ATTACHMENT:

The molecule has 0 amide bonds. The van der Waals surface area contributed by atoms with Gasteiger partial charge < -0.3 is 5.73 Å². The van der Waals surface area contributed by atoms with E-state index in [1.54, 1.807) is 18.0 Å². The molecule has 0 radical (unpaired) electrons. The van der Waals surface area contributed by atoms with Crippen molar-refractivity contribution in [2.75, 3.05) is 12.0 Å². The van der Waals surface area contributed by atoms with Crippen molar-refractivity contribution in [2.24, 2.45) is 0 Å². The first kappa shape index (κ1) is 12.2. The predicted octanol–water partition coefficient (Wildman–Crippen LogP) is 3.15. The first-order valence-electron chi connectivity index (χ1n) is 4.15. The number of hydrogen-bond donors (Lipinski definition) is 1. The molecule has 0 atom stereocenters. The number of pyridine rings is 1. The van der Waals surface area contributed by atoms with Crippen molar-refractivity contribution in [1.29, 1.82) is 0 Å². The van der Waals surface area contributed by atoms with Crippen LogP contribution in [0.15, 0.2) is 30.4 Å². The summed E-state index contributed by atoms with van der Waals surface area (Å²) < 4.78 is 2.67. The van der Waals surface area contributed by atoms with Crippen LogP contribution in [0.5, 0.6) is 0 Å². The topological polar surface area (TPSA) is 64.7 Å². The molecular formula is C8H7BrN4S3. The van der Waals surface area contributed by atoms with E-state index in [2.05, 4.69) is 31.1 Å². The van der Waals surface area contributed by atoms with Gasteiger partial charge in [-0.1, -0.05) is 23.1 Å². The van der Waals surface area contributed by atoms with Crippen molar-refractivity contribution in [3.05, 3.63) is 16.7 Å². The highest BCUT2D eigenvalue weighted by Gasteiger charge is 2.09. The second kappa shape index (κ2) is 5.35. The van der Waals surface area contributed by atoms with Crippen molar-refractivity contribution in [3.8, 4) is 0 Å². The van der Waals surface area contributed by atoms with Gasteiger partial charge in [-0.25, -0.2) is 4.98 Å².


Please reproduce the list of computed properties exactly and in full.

The molecule has 0 amide bonds. The van der Waals surface area contributed by atoms with Gasteiger partial charge < -0.3 is 5.73 Å². The van der Waals surface area contributed by atoms with E-state index in [1.54, 1.807) is 18.0 Å². The molecule has 0 radical (unpaired) electrons. The van der Waals surface area contributed by atoms with Crippen molar-refractivity contribution in [2.75, 3.05) is 12.0 Å². The van der Waals surface area contributed by atoms with Crippen molar-refractivity contribution in [2.24, 2.45) is 0 Å². The first kappa shape index (κ1) is 12.2. The predicted octanol–water partition coefficient (Wildman–Crippen LogP) is 3.15. The first-order valence-electron chi connectivity index (χ1n) is 4.15. The number of hydrogen-bond donors (Lipinski definition) is 1. The molecule has 0 atom stereocenters. The number of pyridine rings is 1. The van der Waals surface area contributed by atoms with Crippen molar-refractivity contribution in [1.29, 1.82) is 0 Å². The van der Waals surface area contributed by atoms with Crippen LogP contribution in [0.15, 0.2) is 30.4 Å². The summed E-state index contributed by atoms with van der Waals surface area (Å²) < 4.78 is 2.67. The van der Waals surface area contributed by atoms with Crippen LogP contribution in [0.5, 0.6) is 0 Å². The topological polar surface area (TPSA) is 64.7 Å². The molecular formula is C8H7BrN4S3. The van der Waals surface area contributed by atoms with E-state index in [2.05, 4.69) is 31.1 Å². The van der Waals surface area contributed by atoms with Gasteiger partial charge in [-0.1, -0.05) is 23.1 Å². The van der Waals surface area contributed by atoms with Crippen molar-refractivity contribution in [3.05, 3.63) is 16.7 Å². The highest BCUT2D eigenvalue weighted by Gasteiger charge is 2.09. The second kappa shape index (κ2) is 5.35. The van der Waals surface area contributed by atoms with Crippen molar-refractivity contribution in [3.8, 4) is 0 Å². The van der Waals surface area contributed by atoms with Gasteiger partial charge in [-0.25, -0.2) is 4.98 Å².